The Seahawks on Thursday officially placed running back Marshawn Lynch on the NFL's reserve/retired list.
About three months after he announced his retirement, Marshawn Lynch was officially placed on the reserve/retired list Thursday by the Seattle Seahawks.
Interestingly, the announcement came at almost the same moment Lynch was making a brief speech at the Seattle Opportunity Job Fair at CenturyLink Field’s convention center, mere yards away from where he turned in some of his greatest moments as a Seahawk. Lynch did not mention football or the Seahawks during his remarks, which were designed to introduce Sheri Schultz of the Schultz Family Foundation and a program celebrating youth who have overcome challenges to find meaningful employment.
The team had hinted earlier in the week that an official move involving Lynch was coming when GM John Schneider said in an interview on KJR-AM 950 that the team hoped to place him on the reserve/retried list by June 1. Placing Lynch on the reserve/retired list was a procedural move the team had to make at some point since he has two years remaining on his contract. Putting him on the list means the Seahawks retain his rights.
Making the move now also means the Seahawks will take a $5 million salary cap hit for the 2016 season. However, it also frees up $6.5 million since Lynch was due for an $11.5 million cap hit in 2016. The move means the Seahawks now have about just under $12 million in cap space for 2016, though a little more than $2 million of that will be reserved for contracts for the team’s 10-player rookie draft class.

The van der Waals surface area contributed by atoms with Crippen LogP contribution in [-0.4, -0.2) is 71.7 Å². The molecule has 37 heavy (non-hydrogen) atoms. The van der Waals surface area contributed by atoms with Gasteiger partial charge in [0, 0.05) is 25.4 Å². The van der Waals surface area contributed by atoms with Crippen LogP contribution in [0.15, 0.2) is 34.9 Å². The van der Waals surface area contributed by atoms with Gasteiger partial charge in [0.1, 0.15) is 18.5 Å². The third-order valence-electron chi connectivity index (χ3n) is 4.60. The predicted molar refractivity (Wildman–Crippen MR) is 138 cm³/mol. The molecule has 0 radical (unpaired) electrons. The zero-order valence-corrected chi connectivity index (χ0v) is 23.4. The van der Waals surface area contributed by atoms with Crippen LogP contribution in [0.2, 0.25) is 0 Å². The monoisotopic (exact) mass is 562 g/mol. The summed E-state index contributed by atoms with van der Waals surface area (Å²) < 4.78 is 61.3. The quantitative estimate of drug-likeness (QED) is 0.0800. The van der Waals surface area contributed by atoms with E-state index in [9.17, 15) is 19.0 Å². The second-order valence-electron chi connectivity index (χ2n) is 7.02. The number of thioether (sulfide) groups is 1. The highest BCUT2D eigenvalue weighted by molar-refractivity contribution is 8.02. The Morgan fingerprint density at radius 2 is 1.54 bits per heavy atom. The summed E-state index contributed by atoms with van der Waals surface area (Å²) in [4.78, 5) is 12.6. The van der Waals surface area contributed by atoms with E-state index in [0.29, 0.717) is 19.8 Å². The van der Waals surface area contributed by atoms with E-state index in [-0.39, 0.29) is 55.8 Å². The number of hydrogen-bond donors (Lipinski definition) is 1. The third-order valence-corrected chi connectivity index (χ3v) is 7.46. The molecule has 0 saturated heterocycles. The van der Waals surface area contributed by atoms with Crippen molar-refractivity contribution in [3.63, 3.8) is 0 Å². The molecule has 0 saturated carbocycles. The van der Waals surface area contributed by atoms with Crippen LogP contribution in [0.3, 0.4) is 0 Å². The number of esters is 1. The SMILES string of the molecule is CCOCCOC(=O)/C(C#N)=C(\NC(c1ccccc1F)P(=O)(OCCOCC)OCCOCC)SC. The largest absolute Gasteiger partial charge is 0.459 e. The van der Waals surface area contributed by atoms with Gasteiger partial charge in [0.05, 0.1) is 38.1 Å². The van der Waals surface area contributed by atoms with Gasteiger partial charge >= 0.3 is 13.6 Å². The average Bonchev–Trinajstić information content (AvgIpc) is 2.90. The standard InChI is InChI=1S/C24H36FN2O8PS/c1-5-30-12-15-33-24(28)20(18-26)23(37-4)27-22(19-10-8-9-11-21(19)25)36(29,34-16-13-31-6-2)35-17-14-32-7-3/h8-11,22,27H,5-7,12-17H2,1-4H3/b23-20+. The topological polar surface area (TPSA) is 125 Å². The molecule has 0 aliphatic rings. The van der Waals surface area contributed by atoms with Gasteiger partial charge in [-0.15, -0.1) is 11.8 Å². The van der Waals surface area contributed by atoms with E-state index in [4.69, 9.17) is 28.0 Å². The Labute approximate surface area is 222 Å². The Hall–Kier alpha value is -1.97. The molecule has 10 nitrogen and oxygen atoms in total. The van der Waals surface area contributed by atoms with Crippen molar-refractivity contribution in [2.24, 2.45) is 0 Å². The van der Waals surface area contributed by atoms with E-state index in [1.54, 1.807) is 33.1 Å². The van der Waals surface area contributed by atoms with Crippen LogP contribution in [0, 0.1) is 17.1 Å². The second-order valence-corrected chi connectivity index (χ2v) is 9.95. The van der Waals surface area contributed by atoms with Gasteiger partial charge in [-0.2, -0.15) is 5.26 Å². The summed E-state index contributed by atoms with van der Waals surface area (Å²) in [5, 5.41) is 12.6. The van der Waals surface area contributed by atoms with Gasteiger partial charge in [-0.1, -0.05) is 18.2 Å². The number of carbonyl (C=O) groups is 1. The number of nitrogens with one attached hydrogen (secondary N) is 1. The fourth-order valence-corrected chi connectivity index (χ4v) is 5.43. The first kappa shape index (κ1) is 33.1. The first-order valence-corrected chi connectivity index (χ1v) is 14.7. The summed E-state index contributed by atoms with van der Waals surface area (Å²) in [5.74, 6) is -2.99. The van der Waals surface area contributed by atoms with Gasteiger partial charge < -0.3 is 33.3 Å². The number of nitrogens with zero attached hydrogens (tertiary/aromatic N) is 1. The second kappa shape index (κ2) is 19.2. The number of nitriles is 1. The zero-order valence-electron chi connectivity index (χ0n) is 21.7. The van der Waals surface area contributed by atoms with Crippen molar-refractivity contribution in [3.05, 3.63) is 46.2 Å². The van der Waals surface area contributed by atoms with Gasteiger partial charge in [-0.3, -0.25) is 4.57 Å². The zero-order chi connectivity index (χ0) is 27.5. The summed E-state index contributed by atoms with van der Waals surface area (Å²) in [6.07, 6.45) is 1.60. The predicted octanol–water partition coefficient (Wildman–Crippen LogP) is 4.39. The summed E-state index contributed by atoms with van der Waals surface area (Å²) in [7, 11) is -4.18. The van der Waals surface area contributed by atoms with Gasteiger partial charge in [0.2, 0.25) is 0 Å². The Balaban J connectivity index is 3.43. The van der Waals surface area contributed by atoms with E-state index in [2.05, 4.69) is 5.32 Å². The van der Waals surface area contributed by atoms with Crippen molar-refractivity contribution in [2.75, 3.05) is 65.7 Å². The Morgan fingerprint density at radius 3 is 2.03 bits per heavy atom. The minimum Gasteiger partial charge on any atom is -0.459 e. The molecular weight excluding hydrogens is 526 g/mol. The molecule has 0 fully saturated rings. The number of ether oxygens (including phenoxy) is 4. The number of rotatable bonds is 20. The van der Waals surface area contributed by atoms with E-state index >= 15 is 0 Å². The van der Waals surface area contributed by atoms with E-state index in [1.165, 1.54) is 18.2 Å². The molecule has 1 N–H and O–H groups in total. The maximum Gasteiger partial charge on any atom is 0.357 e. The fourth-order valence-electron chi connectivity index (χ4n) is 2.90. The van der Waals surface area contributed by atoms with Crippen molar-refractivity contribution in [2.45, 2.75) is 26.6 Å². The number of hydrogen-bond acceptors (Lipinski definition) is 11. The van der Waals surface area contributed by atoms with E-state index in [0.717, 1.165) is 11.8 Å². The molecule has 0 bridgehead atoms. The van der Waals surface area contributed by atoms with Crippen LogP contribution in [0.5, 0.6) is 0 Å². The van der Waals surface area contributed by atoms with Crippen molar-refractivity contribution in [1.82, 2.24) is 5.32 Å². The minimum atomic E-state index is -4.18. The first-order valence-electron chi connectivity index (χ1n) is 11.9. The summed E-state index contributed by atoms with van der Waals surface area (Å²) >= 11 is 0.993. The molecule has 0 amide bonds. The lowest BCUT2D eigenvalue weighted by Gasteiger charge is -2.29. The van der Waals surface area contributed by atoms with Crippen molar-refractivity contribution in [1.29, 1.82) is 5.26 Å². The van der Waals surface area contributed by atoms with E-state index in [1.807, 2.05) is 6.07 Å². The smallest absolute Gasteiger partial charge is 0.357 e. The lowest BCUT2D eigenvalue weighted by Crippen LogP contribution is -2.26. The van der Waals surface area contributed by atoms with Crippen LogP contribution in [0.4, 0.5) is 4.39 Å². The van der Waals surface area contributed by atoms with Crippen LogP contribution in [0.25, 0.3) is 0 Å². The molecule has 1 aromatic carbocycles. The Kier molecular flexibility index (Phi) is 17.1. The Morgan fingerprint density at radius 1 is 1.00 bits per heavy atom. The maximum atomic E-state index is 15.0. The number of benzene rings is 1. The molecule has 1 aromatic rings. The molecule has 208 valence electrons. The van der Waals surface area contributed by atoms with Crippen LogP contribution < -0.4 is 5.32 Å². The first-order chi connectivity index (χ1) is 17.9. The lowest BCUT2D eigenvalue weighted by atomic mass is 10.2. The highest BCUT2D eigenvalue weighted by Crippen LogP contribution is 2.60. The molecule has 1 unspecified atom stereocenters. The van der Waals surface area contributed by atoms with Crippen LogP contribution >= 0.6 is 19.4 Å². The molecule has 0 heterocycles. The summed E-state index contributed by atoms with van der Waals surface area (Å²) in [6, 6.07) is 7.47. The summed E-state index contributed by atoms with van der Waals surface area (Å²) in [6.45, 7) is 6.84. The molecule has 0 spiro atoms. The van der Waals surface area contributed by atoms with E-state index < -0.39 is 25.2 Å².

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The Seahawks have said they would have made a move with Lynch earlier had they needed the cap space. There was likely more urgency to do so now with the team beginning to sign its draft picks and undrafted free agents, and also to have some flexibility to make moves as other teams release players (beginning May 12, any free agent can be signed without potentially factoring into the formula for compensatory draft picks).
“It’s basically like a credit card, like you want to pay off your credit card as you go,’’ Schneider said. “So like with us, if we place him on reserve/retired (by June 1) than we accept that cap hit this year and we would rather do that then do it after June 1.’’
The $5 million in dead cap money for Lynch’s contract is due to a $7.5 million bonus he received when he signed a three-year contract in March, 2015. The team staggered out the bonus over the life of the contract, initially at $2.5 million per year. But with Lynch on the reserve/retired list now, the remaining $5 million will be accounted for in 2016.
Lynch has two years remaining on his contract and by being placed on the reserve/retired list the Seahawks retain his rights.
The rule states specifically that: “The team can place (a player) on the Reserve/Retired List and retain its rights to the player under the player’s contract. The contract is tolled, so if, for example, a player retires with 2 years remaining on his contract, and is placed on the Reserve/Retired List, then, if he chooses to “unretire”, the player’s rights are still held by the team to the extent of the remaining 2 years of the contract.”